Shortly before the elections in May Southend's Conservative Administration successfully bid for Government funding to improve the Tesco roundabout on the A127. This was the latest step in the upgrade to all junctions and followed the previous improvements to Progress Road and Cuckoo Corner. Obviously there is still work needed to Kent Elms and The Bell but it is the way of government funding that these things have to be done in stages. In the circumstances I was delighted when my recent edition of the Yellow Advertiser came wrapped in a four page Southend Council advert on the latest scheme - although I hate to think what that cost! This included a picture and quote from current cabinet member and Independent Party Leader Martin Terry extolling the benefits of the scheme. Good for him even if I can't remember any great enthusiasm for the scheme from some members of the then opposition when the funding was obtained. I am now interested how Cllr Terry oversees the delivery of the project with as little disruption to the residents and businesses of the Town as possible. When the 4 previous schemes were delivered by the Tories at the same time (Progress Road, Cuckoo Corner, Victoria Circus and City Beach) massive time was spend by my colleagues, to include in particular John Lamb and Anna Waite, to keep the traffic flowing, especially at rush hours. Let us hope Cllr Terry is as effective in dealing with this far less demanding project. I am sure we will all be watching but hopefully not from the middle of a traffic jam.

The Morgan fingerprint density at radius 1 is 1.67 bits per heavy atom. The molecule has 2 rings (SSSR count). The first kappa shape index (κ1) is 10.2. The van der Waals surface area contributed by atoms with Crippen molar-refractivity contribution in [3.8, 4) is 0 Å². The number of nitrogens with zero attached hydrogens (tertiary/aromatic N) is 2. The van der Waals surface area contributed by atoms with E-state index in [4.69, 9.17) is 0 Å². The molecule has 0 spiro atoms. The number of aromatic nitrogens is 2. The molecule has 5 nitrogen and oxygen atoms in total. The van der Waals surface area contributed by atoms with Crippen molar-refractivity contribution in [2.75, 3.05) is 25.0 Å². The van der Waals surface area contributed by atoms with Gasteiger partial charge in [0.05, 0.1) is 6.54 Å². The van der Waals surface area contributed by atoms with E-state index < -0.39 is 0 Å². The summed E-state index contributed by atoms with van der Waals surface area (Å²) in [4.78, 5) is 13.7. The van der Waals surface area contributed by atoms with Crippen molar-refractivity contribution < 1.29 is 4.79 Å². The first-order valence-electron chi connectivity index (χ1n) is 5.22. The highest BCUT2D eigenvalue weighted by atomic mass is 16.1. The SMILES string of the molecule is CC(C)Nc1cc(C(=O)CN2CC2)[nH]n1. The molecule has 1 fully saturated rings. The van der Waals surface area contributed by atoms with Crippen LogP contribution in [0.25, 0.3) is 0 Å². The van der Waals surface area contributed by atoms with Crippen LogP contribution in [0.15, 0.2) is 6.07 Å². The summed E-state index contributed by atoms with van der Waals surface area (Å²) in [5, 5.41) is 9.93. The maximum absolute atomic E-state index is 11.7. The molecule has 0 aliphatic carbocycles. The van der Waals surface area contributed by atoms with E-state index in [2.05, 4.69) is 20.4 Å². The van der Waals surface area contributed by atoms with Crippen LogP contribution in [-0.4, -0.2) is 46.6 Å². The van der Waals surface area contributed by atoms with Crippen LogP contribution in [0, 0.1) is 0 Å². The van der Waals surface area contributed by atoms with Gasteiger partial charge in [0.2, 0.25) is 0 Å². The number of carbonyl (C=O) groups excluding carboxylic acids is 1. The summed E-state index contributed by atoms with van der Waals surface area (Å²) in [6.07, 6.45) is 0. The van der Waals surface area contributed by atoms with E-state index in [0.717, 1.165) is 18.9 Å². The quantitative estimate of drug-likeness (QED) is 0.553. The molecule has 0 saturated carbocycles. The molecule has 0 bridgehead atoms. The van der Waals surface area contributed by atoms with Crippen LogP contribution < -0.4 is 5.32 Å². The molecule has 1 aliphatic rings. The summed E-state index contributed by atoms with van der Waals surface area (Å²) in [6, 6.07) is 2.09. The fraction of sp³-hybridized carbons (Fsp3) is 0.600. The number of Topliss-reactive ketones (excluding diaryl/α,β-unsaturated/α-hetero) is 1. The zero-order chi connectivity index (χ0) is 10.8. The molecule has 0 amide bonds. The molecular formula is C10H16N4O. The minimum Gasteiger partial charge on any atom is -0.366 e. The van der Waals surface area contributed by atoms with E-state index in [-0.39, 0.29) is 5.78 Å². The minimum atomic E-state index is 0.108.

In my recent years on the council an issue guaranteed to cause annoyance to some was spy cars, or to use their proper names the CCTV Surveillance Cars. I have never fully understood the objections to their use. Firstly to describe them as spy cars has always struck me as ironic as rather than being examples of some form of covert surveillance the cars have signage plastered all over them and a large and obvious camera protruding from their roof! However the Council, no doubt encouraged by Eric Pickles, have announced that their use will be restricted to a limited selection of illegal parking enforcement. Like most people I know I do not park on double yellow lines as even though I may not always understand what purpose they serve I accept that they are often designed to improve safety for pedestrians, cyclists or other car users or to help traffic flow. It annoys me when people ignore these restrictions but if they do they must accept the risk of a ticket and if tickets are not issued there is no deterrent to greater levels of unsafe and illegal parking. Obviously there need to be safeguards to include an element of common sense in their operation and a reasonable and easy to use appeal system, and I also feel that there are too many yellow lines across the town which serve no useful purpose and should be removed. However when I speak to people who don't support their use they normally assure me that they do not park illegally and think enforcement needs to be efficiently applied but somehow think that the use of the cars is cheating. They don't seem to object if the same areas are enforced by officers on foot but don't like the car even though all enforcement action is filmed making appeals in appropriate cases straight forward. They also mostly generally agree that enforcement around schools and other sensitive areas which can be improved by use of the cars is acceptable. It is a strange situation where there is support for a less effective method of enforcement and it seems that the argument is that all enforcement should be equal but some more equal than others. Well I remain a supporter, subject to the safeguards indicated above, and whilst we should be getting on with a review of the yellow lines across the town I still believe that tickets are not issued by the cars if people are parking legally so what is the problem.